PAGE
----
This suburb is known by an Aboriginal word meaning, appropriately „by water‟. Part of the suburb was originally granted in 1775 to David Anderson, a private soldier in the New South Wales corps. The grant was described as being at “Cabarita Point at the upper part of the Harbour.”
Cabarita Park, a pleasant picnic area on Cabarita Point, was known as Correy‟s Gardens in the 1880s. This part of the river was the venue for early regattas, including the GPS School „Head of the River before the races were moved to the Nepean River. Here you will find a monument to William Beach 1850 to 1935 Undefeated Champion Sculler of the World.
The park was dedicated for public use in 1880. The pavilion from which the Earl of Hopetoun, the governor-general proclaimed the establishment of the Commonwealth of Australia in 1901 was later moved from Centennial Park to Cabarita Park. There is also a Victory Coppice planted 25th August 1945 as a reminder of the gratitude of the Concord Community.
Cabarita was once linked to Burwood station by tram; the tram is now gone and replaced by buses. There is a regular and enjoyable Rivercat that runs between Parramatta and Circular Quay. The park was popular for family picnics and still is. There was also a segregated swimming pool, with one half for men and boys, the other for women and girls. Husbands and wives, as well as lovers, would lean on the dividing fence for a chat as the water swirled around their legs.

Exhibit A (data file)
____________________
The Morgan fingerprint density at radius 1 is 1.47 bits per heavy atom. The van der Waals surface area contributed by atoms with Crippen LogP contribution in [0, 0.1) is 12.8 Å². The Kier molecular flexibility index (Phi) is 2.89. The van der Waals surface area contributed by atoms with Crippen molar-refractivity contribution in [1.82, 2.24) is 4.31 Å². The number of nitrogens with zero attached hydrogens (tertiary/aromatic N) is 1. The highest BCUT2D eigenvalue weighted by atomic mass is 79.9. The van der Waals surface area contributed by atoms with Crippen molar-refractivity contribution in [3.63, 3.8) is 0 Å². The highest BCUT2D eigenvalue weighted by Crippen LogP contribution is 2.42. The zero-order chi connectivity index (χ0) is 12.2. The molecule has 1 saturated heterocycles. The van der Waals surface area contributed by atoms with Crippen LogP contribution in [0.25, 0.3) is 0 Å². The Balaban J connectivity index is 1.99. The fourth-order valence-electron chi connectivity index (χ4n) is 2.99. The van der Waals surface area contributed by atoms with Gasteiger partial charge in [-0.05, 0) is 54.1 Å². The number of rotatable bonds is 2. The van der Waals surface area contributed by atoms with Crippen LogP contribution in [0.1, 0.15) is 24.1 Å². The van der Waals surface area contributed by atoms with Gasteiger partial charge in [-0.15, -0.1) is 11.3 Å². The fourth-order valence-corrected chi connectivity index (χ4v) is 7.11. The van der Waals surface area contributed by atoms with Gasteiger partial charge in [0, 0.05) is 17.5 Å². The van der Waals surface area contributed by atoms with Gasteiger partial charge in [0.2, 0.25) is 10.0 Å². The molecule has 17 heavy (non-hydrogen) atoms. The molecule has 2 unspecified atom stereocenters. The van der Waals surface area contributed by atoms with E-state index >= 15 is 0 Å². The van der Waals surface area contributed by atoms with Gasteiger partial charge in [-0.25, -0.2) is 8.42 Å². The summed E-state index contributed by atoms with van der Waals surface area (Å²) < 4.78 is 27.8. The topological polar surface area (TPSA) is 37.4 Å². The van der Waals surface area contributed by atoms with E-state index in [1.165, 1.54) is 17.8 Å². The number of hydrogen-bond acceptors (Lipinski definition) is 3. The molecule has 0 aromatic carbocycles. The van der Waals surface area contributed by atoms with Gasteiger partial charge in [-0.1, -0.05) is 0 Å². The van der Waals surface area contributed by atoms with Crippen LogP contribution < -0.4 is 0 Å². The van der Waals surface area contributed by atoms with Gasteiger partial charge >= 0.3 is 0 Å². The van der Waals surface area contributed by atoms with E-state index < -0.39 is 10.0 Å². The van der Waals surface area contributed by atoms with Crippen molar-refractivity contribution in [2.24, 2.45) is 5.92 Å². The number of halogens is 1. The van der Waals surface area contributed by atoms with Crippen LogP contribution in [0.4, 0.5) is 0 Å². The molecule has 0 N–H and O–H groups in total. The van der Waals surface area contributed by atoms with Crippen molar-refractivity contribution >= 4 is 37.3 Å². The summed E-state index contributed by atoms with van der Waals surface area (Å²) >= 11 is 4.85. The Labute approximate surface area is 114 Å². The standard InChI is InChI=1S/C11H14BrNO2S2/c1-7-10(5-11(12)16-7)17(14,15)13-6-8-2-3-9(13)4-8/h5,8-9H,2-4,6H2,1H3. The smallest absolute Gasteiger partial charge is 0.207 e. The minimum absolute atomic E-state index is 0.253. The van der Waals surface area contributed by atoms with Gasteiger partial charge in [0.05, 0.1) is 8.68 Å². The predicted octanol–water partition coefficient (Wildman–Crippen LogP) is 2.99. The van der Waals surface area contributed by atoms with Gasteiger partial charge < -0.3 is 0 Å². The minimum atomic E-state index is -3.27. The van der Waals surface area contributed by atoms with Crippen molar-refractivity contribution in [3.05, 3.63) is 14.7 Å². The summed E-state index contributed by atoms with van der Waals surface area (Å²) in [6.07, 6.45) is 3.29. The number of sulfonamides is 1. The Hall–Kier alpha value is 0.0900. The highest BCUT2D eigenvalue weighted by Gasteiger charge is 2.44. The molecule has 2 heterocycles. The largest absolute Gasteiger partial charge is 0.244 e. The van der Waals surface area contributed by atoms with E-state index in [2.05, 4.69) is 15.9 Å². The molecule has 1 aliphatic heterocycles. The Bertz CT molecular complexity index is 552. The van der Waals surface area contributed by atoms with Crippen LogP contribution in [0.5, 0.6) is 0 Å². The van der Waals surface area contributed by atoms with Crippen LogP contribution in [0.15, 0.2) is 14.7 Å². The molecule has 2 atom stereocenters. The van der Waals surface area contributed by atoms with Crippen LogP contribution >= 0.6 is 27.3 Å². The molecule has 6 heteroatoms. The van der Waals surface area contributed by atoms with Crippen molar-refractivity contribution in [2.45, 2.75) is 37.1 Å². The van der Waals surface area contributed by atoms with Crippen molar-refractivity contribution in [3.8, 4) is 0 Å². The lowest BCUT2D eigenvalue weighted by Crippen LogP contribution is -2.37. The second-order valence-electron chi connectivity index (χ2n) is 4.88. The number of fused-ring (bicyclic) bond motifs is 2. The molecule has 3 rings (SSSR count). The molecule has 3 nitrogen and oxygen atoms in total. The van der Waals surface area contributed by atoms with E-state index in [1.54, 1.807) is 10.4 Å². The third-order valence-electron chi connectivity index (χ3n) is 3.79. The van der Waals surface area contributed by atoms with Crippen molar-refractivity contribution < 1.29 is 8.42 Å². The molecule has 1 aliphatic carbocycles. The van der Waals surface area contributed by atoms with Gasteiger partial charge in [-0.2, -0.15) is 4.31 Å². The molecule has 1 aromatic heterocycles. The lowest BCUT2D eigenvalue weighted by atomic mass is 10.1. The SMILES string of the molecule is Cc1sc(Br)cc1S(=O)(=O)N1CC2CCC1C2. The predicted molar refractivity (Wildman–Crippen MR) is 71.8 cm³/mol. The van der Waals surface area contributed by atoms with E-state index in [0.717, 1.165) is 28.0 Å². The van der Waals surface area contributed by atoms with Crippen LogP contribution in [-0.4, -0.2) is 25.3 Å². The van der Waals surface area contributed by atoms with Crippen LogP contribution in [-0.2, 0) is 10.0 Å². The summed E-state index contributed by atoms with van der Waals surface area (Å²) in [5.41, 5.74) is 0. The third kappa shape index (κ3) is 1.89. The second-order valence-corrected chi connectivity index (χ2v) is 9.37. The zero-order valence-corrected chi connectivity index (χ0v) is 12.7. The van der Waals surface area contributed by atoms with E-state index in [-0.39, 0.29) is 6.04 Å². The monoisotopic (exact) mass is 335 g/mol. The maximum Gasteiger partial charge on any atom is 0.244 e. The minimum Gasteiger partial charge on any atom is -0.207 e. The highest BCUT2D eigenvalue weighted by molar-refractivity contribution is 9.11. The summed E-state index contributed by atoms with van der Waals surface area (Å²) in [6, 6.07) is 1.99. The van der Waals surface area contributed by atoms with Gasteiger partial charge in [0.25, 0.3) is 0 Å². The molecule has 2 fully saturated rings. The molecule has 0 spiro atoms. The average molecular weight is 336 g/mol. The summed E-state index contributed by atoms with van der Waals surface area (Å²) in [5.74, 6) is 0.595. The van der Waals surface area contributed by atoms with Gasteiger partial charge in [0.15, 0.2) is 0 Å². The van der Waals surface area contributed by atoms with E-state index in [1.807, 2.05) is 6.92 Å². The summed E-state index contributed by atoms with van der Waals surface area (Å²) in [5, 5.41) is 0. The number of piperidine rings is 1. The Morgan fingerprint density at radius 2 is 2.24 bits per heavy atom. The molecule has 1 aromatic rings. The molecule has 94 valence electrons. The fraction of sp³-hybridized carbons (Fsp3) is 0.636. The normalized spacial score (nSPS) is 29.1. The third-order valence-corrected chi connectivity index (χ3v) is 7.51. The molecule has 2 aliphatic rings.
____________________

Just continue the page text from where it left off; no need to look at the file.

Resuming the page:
France Bay, Exile Bay and Canada Bay, adjacent to the park commemorate a group of fifty-eight French-Canadian exiles. After 1838 rebellion in Canada these prisoners were sent to New South Wales and held in the Longbottom Stockade on Parramatta Road in Concord at which time the three bays received these appropriate names.
The area was mostly small factories and workshops that grew up in the shadow of the massive gasworks that covered the area now known as Breakfast Point. These businesses have now gone and been replaced by high quality units and townhouses, many with water and city views. The older established properties that are water front are keenly sought after for their generous land blocks and spectacular views. From being a noisy industrial zone the area is now one of the most pleasant and keenly sought addresses in the Inner West.